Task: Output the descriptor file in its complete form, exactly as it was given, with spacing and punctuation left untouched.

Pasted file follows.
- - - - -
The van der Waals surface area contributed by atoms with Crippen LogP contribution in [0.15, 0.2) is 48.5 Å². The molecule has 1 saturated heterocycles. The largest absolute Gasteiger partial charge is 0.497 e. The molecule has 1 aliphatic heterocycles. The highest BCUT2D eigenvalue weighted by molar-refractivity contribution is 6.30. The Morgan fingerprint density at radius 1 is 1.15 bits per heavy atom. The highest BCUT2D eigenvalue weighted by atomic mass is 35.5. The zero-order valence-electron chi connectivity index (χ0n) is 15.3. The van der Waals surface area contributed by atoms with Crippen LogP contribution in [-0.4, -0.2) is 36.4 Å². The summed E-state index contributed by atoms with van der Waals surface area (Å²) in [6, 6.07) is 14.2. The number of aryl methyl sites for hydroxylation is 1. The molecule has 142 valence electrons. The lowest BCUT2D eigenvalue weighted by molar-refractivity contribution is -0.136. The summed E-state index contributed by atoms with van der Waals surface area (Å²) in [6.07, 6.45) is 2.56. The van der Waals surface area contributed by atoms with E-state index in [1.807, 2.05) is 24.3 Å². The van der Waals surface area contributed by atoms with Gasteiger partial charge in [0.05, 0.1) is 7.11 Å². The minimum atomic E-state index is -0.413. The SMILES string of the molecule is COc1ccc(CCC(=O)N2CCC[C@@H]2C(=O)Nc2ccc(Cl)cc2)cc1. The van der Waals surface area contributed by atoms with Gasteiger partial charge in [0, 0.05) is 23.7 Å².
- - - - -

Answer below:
The van der Waals surface area contributed by atoms with Crippen LogP contribution in [0.15, 0.2) is 48.5 Å². The molecule has 1 saturated heterocycles. The largest absolute Gasteiger partial charge is 0.497 e. The molecule has 1 aliphatic heterocycles. The highest BCUT2D eigenvalue weighted by molar-refractivity contribution is 6.30. The Morgan fingerprint density at radius 1 is 1.15 bits per heavy atom. The highest BCUT2D eigenvalue weighted by atomic mass is 35.5. The zero-order valence-electron chi connectivity index (χ0n) is 15.3. The van der Waals surface area contributed by atoms with Crippen LogP contribution in [-0.4, -0.2) is 36.4 Å². The summed E-state index contributed by atoms with van der Waals surface area (Å²) in [6, 6.07) is 14.2. The number of aryl methyl sites for hydroxylation is 1. The molecule has 142 valence electrons. The lowest BCUT2D eigenvalue weighted by molar-refractivity contribution is -0.136. The summed E-state index contributed by atoms with van der Waals surface area (Å²) in [6.07, 6.45) is 2.56. The van der Waals surface area contributed by atoms with E-state index in [1.807, 2.05) is 24.3 Å². The van der Waals surface area contributed by atoms with Gasteiger partial charge in [0.05, 0.1) is 7.11 Å². The minimum atomic E-state index is -0.413. The SMILES string of the molecule is COc1ccc(CCC(=O)N2CCC[C@@H]2C(=O)Nc2ccc(Cl)cc2)cc1. The van der Waals surface area contributed by atoms with Gasteiger partial charge in [0, 0.05) is 23.7 Å².